The proliferation of home solar power systems has some utilities worried about potential damage to their business models.
And charging an electric car with renewable energy from solar panels remains the low-carbon ideal for many green-car buyers.
Now, a new initiative in Arizona shows that it's possible for utilities and individual home solar users to coexist peacefully--and profitably.
Under the program, Tucson Electric Power (TEP) is attempting to get a foothold in the solar market by renting customers' roofs for solar-panel installation.
First proposed in August 2014, the program fixes the utility bills of participants at their current level for the next 25 years--which TEP considers to be the lifetime of the panels.
TEP plans to accept 500 participants in 2015, and still had slots open as of September, according to a recent Navigant Research blog post.
BMW DesignworksUSA solar carport
If electricity prices in Arizona continue to rise, customers involved in the program could enjoy significant savings, Navigant calculates.
Electricity rates in Arizona have risen an average 3.4 percent over the past decade, and currently average $0.12 per kilowatt-hour (which is the U.S. average for all 50 states as well).
A current TEP customer paying $100 per month uses 852 per kWh per month, while a customer paying $240 per month uses 2,044 kWh each month, according to Navigant.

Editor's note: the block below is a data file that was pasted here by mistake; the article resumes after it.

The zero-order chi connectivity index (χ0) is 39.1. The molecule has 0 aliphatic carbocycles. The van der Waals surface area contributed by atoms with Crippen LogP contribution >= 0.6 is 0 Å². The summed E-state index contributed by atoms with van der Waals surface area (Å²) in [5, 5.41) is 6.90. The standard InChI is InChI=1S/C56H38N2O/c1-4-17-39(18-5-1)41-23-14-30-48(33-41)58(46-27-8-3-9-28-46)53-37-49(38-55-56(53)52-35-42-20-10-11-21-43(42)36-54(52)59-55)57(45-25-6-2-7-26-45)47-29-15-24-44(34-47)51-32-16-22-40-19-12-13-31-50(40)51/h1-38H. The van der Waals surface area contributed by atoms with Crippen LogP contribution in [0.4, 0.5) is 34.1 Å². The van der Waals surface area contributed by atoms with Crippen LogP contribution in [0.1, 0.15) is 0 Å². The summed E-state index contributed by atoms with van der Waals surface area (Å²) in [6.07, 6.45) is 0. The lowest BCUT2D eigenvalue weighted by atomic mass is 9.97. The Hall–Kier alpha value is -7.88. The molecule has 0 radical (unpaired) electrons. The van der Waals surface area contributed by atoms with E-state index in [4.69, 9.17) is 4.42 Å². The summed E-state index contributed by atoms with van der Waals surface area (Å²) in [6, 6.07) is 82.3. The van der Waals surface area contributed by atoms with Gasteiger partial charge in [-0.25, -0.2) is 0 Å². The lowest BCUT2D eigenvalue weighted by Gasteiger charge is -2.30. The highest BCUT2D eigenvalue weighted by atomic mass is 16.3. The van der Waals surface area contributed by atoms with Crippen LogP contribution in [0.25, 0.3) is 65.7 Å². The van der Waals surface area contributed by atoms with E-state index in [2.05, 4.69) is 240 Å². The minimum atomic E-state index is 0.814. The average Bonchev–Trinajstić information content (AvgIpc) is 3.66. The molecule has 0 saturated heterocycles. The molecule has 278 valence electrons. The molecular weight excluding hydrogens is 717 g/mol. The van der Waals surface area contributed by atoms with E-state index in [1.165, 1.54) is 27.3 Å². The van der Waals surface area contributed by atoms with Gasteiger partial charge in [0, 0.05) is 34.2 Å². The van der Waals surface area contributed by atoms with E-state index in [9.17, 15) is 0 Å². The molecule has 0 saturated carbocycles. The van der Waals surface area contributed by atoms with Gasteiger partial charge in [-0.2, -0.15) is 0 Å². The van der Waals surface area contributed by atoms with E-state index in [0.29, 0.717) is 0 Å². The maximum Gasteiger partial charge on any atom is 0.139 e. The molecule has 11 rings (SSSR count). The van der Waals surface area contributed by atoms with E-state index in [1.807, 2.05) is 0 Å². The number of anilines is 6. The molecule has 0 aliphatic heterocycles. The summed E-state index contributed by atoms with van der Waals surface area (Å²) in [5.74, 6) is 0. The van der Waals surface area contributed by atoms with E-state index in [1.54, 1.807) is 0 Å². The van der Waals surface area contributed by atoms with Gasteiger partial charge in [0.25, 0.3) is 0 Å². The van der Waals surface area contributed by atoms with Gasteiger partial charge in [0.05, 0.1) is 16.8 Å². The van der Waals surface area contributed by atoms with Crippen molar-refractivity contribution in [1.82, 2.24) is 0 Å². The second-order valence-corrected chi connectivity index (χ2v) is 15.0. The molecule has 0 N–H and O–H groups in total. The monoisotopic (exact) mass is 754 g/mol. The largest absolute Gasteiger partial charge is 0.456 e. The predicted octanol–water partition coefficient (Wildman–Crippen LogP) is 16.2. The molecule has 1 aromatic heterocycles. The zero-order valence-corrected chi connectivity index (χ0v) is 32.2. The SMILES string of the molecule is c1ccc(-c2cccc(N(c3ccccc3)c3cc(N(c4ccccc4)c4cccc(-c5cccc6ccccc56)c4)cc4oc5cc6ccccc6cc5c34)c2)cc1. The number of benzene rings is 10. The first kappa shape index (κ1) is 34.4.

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If rate increases and usage remain constant over the next 25 years, the $100 per month customer could save $20,000, while the $240 per month customer could save $50,000.
Besides the savings, this program could prove attractive to Arizonans who were previously considering home-solar installations.
That's because they won't have to go through credit checks or arrange financing, as they would if they were pursuing this on their own.
Photovoltaic solar power field at Volkswagen plant in Chattanooga, Tennessee
TEP will contract out the installation of solar panels, so local solar installers do not view the utility as competition.
At the same time, TEP gets a relatively easy way to increase its solar-generation capabilities, and meet quotas for renewable-energy generation.
The program also marks a more positive shift for solar power in Arizona.
The state has been one of the battlegrounds between solar advocates and utilities, which have lobbied to reduce or eliminate incentives and subsidies that encourage its use.
Earlier this year, another Arizona utility--Salt River Project--enacted a $50 monthly surcharge on customers who feed power back to the grid and use net metering.
This is a common practice in which consumers earn credit for the solar energy their panels discharge back into the grid, effectively forcing utilities to "buy" that power.
Solar Panels by Flickr user Chandra Marsono
Efforts like this are largely based on the fear that distributed solar power will erode utilities' century-old business model of centralized generation distributed to dispersed users.
But by getting involved in that distribution of electricity infrastructure, TEP may have found one solution that could possibly make everyone happy.